A film writer, director, and producer were having lunch at a posh Hollywood restaurant. The writer ordered soup as a starter, and after the first couple of spoonfuls he exclaimed, "My God, this is the greatest soup I’ve ever tasted! He offered a spoonful to the director. "Taste this. It’s incredible!"
The director took one sip and his eyes rolled heavenward. "You’re right. This soup is ambrosia!" He took a few more spoonfuls and pushed the bowl to the producer. "You’ve gotta taste this. It is the soup of the century!"
The producer lifted a spoonful, took in the aroma, then rapturously downed two or three spoonfuls... "You boys are right. This is a magnificent soup. But I have an idea. Let us all pee in it, and make it even better!"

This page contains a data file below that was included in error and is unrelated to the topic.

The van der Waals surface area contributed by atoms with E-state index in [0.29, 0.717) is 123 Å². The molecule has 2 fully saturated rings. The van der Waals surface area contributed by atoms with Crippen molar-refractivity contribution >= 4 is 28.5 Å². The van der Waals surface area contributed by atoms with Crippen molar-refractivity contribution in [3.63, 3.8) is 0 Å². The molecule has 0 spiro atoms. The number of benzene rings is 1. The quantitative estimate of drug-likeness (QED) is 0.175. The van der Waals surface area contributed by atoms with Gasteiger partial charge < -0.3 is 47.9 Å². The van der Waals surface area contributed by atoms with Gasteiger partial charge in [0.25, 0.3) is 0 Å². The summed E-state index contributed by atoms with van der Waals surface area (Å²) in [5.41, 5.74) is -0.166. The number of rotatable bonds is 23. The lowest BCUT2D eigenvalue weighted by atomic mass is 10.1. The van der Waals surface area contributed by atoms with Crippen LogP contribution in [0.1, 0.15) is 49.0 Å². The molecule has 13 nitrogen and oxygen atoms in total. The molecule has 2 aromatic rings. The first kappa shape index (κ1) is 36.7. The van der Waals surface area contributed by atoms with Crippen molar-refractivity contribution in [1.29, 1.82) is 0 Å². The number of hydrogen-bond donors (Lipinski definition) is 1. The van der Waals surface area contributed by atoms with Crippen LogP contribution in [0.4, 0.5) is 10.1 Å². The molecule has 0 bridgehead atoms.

That sums it up. There will be plenty of peeing in your soup during your filmmaking career.
Readers of this book may ask, after wading through my tales of failures, lost projects and lost payments, (PART II), how did I ever manage to survive in this business?, or what is my right to put out a book with the title, "How to Succeed in Animation?"
Well, I learned from the failures, and I did succeed. I managed to get into the black, and you can also.
Here are some ground rules: